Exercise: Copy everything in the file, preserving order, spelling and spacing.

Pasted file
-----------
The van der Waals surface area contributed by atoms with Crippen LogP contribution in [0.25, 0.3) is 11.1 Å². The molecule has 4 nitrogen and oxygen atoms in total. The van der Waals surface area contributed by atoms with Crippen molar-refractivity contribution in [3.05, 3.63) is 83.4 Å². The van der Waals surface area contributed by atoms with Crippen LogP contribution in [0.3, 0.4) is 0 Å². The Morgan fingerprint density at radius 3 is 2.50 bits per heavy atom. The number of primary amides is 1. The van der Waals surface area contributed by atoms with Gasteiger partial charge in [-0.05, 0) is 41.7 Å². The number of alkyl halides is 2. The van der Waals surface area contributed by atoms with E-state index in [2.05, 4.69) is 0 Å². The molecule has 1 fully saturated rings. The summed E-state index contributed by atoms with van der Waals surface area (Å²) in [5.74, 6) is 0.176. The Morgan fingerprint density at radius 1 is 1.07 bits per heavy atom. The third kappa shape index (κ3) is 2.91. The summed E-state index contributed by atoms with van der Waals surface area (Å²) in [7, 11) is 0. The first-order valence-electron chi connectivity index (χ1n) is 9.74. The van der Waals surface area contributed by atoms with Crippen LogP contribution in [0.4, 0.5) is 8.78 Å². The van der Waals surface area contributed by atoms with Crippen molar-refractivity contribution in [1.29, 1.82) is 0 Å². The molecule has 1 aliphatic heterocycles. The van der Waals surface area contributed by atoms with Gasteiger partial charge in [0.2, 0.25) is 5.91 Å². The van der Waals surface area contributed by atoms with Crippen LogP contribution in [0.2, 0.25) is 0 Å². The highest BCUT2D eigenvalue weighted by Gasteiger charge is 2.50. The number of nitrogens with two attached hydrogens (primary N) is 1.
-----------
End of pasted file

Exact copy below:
The van der Waals surface area contributed by atoms with Crippen LogP contribution in [0.25, 0.3) is 11.1 Å². The molecule has 4 nitrogen and oxygen atoms in total. The van der Waals surface area contributed by atoms with Crippen molar-refractivity contribution in [3.05, 3.63) is 83.4 Å². The van der Waals surface area contributed by atoms with Crippen LogP contribution in [0.3, 0.4) is 0 Å². The Morgan fingerprint density at radius 3 is 2.50 bits per heavy atom. The number of primary amides is 1. The van der Waals surface area contributed by atoms with Gasteiger partial charge in [-0.05, 0) is 41.7 Å². The number of alkyl halides is 2. The van der Waals surface area contributed by atoms with E-state index in [2.05, 4.69) is 0 Å². The molecule has 1 fully saturated rings. The summed E-state index contributed by atoms with van der Waals surface area (Å²) in [5.74, 6) is 0.176. The Morgan fingerprint density at radius 1 is 1.07 bits per heavy atom. The third kappa shape index (κ3) is 2.91. The summed E-state index contributed by atoms with van der Waals surface area (Å²) in [7, 11) is 0. The first-order valence-electron chi connectivity index (χ1n) is 9.74. The van der Waals surface area contributed by atoms with Crippen LogP contribution in [0.4, 0.5) is 8.78 Å². The van der Waals surface area contributed by atoms with Crippen molar-refractivity contribution in [1.29, 1.82) is 0 Å². The molecule has 1 aliphatic heterocycles. The van der Waals surface area contributed by atoms with Gasteiger partial charge in [0.2, 0.25) is 5.91 Å². The van der Waals surface area contributed by atoms with Crippen LogP contribution in [0.2, 0.25) is 0 Å². The highest BCUT2D eigenvalue weighted by Gasteiger charge is 2.50. The number of nitrogens with two attached hydrogens (primary N) is 1.